Pre Release Peek: Mechanized Masterpieces 2 – Spotlighting Author Neve Talbot

Mechanized Masterpieces 2: an American Anthology is a collection of steampunk stories from authors around the globe.  This collection takes American classic literature and gives it a steampunk makeover, much to the delight of this reader.

Today we are spotlighting author Neve Talbot, author of the story “West End.”

pennyAs a child, Neve Talbot developed the habit of lulling herself to sleep by dreaming up continuations of her favorite books too soon ended. She never left off the habit, and eventually gained confidence in worlds of her own creation. She first cracked open a spiral binder in high school, and has spent the past decade dutifully penning her prerequisite one million words of bad writing before getting to the good stuff.

Now author, editor, story coach, and journalist, Neve currently lives with her husband under the pseudonym of Penny Freeman, in a quasi-reality filled with fantasy, sci-fi, historical fiction, Regency romance, the classics, and history books, suspended between the piney woods and sprawling metropolis of southeast Texas. She plans on exploring the world when she grows up.

“West End” is Neve’s third outing with The X, the others being “Crossroads” in Shades and Shadows, and “Tropic of Cancer” in Mechanized Masterpieces, of which “West End” is a sequel.

To learn more about Neve, check out her About me page!

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An Interview with Neve Talbot:

As “West End” is inspired by Little Women, who do you envision playing your characters?

Liam Helmsworth for Theodore Laurence. I think he’s got the right mix of hunkiness, cockiness, and vulnerability to make it really come off.

Ian Somerhalder for Edward Rochester. He’s a touch too good-looking for the part, but he’s got a good combination of dark smolderingness and charm that works.

Julian Meeks (he has a much bigger part in my novel than he does in either Tropic of Cancer or West End): Morris Chestnut, I think. Julian’s a tricky character to cast.

Josephine March: smart, feisty, implacable, and impossible to forget? Emma Watson. Done.

Amy March: Amanda Seyfried

Beth March: This is a really, really difficult one because young actresses try to be sexy, rather than vulnerable and wise. Dakota Johnson has the right combination of both, but . . . ewww. She might be 50 shades of tainted. Too tainted for this angelic part. Victoria Morris seems like she has the sweetness for the part.

Bertha Mason: Halle Berry would make the perfect Bertha, except she’s a touch too old. Nathalie Emmanuel is also gorgeous, but she’s too young. In Bertha’s case, since age is a heavy factor in the plot of Tropic of Cancer, I’d have to go with Halle Berry.

Why did you choose the story of Little Women to convert into a steampunk tale? What is special about it?

Little Women was probably my first ‘adult’ reading experience. I must have been in the 4th grade. It’s held a warm place in my heart ever since. It seemed a natural choice to expand into Steampunk. Since my protagonists tend to be male, Laurie’s story got the nod. Finally, since this book is the sequel to Mechanized Masterpieces, I decided to tie this story into “Tropic of Cancer,”, my expansion of Jane Eyre.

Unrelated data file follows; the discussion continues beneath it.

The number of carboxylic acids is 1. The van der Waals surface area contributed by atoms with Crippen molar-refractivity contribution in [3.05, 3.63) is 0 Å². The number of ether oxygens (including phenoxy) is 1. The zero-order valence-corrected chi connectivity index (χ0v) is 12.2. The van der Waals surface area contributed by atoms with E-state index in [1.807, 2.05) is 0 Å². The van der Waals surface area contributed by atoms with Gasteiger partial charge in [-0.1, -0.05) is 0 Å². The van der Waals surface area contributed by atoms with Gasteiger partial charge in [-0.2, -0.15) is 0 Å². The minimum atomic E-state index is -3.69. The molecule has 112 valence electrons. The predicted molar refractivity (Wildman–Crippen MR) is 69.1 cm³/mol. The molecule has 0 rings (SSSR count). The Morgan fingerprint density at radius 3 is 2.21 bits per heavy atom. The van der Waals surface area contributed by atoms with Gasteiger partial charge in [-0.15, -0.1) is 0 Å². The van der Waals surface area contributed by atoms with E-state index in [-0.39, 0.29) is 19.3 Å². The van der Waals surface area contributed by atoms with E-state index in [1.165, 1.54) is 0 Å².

What is your writing process?

I seem to do my best writing late at night, I think because my imagination has more room to maneuver in my brain. Traffic is much lighter. I also tend to write a lot, then delete at least half, then compress that into as succinct a text as possible.

When you have a chance to relax and read, what kind of book do you seek out?

I am a literary omnivore, but my favorites are biography, history, and historical fiction. I also have a fond spot for the classics. Fantasy and Steampunk have really strong historical components, with the world-building, etc., which is why I think I enjoy it. I’m a sucker for a good map. Maps are graphic history.

Do you have a current favorite book?

That’s like asking who’s your favorite child. The book that has had the most impact on me in recent years is Shadow of the Last Men by J.M. Salyards, recently the CYGNUS winner for science fiction.

What do you listen to when you write?

I usually need it quiet so I don’t get distracted. When I do listen to music, I listen to The Writer’s Trance, Orson Scott Card’s writing music on Pandora. Lots of emotive music without the distraction of lyrics.

Our writers out there are dying to know – Panster or plotter?

I used to be a pantser, which is how I made up my first million words of really bad writing. Now, I’m more a plotter, which makes a more finely crafted story. I believe in allowing a character to reveal themselves as the story evolves, which in its turn helps the plot itself to evolve. As they say, even the best battle plans mean nothing once the shooting starts. The same goes for writing. An author needs to be flexible enough to reevaluate and restructure their outline as they go, but having a general direction to travel and a goal to reach really helps. Also, plotters really are pantsers at heart. They just do it in a lot fewer words.

Do you have any advice for other writers?

Follow your passion. Let your characters live you, and they will become real to your readers. Never stop learning. Every author deserves a good editor. If you find yourself telling others, “You just don’t get it,” you need to ask yourself what you can do to change it. The responsibility of communication is yours, not the reader’s.

What are some of your current projects?

Gosh. Here’s a partial list: my historical fiction I’ve sworn to finish this year; develop Tropic of Cancer story into a full-length Steampunk novel; a long-nurtured sci-fantasy that I’ve finally muddled out. I’m ready to start outlining that as well.